My travels across India and the world have exposed me to rich cultural histories – traditional ways of building with stone and local handcraft techniques. The creation of the Fasetto was prompted by one such visit to the Taj Mahal in Agra, India. The mausoleum’s vaulted ceiling, which is adorned by a series of engraved geometric patterns, left me in awe.
Back in my studio, I started exploring interpretations of these patterns. I was really interested in converting the two-dimensional motifs into a multi-dimensional form. This is where knowledge of another traditional craftsmanship technique came in handy – origami. I drew from the historic art of paper-folding, subtly creating pleats and creases in the stone surface. The resultant form, with embossed patterns, interacts dynamically with light to generate a range of beautiful shadows.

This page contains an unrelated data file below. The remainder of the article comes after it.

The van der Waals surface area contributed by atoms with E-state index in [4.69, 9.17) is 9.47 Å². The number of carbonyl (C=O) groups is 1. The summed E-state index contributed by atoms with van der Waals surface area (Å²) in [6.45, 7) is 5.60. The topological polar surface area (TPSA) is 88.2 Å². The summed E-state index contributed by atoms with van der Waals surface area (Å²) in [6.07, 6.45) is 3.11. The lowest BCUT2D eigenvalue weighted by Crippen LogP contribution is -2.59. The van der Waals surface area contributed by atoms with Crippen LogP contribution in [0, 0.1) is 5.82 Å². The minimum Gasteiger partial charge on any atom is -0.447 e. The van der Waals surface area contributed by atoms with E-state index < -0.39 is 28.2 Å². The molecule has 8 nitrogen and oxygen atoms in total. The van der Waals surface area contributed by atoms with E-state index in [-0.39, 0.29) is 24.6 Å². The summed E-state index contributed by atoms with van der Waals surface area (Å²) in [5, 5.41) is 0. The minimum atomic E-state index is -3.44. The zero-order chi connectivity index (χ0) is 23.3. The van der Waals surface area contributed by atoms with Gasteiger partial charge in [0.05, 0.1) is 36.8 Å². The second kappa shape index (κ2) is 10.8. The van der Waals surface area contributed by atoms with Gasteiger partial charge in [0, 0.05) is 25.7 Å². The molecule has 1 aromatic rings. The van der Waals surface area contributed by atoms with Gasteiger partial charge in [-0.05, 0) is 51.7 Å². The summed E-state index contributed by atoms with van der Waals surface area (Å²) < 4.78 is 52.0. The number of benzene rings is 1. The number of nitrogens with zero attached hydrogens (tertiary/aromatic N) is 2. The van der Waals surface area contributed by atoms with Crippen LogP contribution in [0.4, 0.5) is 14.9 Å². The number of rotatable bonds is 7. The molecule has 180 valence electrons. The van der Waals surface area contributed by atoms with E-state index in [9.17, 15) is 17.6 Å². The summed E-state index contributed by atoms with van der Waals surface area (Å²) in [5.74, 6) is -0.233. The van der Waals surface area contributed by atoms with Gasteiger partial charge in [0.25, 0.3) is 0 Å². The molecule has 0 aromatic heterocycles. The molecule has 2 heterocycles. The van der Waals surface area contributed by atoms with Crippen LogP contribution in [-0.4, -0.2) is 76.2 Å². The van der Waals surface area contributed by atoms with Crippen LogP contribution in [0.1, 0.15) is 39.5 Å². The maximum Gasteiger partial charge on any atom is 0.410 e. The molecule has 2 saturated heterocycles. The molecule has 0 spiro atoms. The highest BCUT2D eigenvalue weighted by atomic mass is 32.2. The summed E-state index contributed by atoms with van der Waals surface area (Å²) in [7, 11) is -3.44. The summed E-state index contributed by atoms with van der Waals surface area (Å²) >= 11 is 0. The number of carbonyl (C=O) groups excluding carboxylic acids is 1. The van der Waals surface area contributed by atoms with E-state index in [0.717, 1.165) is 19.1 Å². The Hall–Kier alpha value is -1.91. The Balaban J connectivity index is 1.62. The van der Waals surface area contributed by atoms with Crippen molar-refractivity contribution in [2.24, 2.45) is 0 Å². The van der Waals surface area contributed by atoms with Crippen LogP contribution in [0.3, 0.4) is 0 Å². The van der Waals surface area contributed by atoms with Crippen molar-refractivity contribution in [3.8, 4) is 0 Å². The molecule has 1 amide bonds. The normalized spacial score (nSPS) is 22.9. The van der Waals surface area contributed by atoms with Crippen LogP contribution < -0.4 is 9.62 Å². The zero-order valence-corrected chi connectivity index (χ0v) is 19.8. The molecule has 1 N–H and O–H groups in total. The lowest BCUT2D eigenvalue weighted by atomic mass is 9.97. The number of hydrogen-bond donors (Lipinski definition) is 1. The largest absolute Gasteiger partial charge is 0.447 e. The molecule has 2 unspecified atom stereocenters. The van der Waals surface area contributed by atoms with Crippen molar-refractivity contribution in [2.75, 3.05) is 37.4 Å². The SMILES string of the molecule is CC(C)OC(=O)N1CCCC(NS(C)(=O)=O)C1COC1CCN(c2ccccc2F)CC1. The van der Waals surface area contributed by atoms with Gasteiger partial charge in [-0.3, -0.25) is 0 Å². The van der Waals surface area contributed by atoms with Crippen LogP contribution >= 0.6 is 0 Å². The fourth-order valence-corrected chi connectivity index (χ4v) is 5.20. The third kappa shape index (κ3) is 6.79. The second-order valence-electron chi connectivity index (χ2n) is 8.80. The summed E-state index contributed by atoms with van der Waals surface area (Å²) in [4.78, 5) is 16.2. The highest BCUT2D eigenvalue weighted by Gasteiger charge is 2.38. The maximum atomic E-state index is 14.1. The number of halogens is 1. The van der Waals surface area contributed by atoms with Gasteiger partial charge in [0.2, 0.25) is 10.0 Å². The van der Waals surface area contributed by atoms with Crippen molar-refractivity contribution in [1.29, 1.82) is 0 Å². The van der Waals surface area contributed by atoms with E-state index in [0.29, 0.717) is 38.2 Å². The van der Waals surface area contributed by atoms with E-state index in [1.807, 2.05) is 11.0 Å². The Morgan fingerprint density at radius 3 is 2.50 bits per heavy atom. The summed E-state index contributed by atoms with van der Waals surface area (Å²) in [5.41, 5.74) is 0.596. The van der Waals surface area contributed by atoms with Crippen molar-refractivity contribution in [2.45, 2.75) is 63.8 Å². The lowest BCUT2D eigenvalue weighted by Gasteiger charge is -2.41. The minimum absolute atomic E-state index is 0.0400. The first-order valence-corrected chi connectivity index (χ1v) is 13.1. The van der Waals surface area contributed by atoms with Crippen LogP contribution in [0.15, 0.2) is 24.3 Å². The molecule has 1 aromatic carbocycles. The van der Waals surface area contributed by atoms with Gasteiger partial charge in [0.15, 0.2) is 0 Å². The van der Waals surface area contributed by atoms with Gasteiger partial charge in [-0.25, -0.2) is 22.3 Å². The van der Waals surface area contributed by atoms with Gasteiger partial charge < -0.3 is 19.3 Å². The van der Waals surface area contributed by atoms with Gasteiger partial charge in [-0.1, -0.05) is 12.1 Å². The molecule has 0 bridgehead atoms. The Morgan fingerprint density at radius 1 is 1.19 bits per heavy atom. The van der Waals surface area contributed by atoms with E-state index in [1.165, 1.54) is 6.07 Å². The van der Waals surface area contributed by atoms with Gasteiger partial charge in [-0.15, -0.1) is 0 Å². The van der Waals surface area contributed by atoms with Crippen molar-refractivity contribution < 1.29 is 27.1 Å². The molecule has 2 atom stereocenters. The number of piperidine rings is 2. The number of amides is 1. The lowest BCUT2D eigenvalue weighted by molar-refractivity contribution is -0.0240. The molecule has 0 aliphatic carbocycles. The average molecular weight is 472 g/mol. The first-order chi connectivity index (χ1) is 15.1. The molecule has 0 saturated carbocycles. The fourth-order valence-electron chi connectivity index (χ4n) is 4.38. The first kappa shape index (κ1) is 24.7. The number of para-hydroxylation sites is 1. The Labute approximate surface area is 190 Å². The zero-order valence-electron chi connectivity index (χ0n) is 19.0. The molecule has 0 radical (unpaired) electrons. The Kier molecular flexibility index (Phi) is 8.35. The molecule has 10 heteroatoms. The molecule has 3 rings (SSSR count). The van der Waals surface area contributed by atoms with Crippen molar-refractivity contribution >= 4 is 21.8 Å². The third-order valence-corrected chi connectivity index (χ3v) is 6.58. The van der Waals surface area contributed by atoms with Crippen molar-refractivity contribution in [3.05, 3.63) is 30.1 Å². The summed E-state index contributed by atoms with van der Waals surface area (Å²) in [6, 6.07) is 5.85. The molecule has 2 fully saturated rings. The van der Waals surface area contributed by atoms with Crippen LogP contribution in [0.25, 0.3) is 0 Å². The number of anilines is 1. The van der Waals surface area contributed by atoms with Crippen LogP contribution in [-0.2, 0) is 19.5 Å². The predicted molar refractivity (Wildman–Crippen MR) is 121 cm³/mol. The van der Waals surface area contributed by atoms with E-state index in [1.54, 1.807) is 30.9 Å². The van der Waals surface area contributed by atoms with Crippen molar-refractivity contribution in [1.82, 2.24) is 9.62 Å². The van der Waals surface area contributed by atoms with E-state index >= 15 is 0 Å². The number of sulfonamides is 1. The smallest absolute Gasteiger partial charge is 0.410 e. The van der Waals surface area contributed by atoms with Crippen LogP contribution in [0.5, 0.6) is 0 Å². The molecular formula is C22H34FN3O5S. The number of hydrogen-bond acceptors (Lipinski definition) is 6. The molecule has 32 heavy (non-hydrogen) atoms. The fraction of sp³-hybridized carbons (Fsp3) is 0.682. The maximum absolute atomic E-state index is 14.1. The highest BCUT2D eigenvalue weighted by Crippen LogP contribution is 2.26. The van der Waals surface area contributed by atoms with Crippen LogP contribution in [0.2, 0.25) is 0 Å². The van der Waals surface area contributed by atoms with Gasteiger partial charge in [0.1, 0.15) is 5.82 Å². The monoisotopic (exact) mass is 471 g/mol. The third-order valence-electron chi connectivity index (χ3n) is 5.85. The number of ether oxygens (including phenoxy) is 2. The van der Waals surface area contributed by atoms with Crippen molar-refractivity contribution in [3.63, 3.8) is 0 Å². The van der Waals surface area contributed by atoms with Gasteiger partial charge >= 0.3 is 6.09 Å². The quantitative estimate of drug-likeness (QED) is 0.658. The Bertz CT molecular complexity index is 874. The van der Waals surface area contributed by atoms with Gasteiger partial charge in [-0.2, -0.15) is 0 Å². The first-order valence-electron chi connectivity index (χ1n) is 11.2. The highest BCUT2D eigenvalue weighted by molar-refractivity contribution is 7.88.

‘Fasetto’ is derived from the Japanese word for ‘facet.’ The surface is a combination of several facets – each different from the other – that come together to create harmony and symmetry. Its geometric patterns lend themselves to a variety of interpretations. For example, we’ve created a backlit and a stone inlay permutation.
The Fasetto Bar Table is another illustration of the immense possibilities of this pattern. The simple elegance of this sculpturesque piece belies the complexities of its creation process.
The production of the bar table’s edges presented a major technical challenge; this is where the ‘facet’ turns and the two stone slabs meet. In response, the slabs had to be beveled at 45 degrees to form miter joints at the site, which were then fastened together with metal clamps.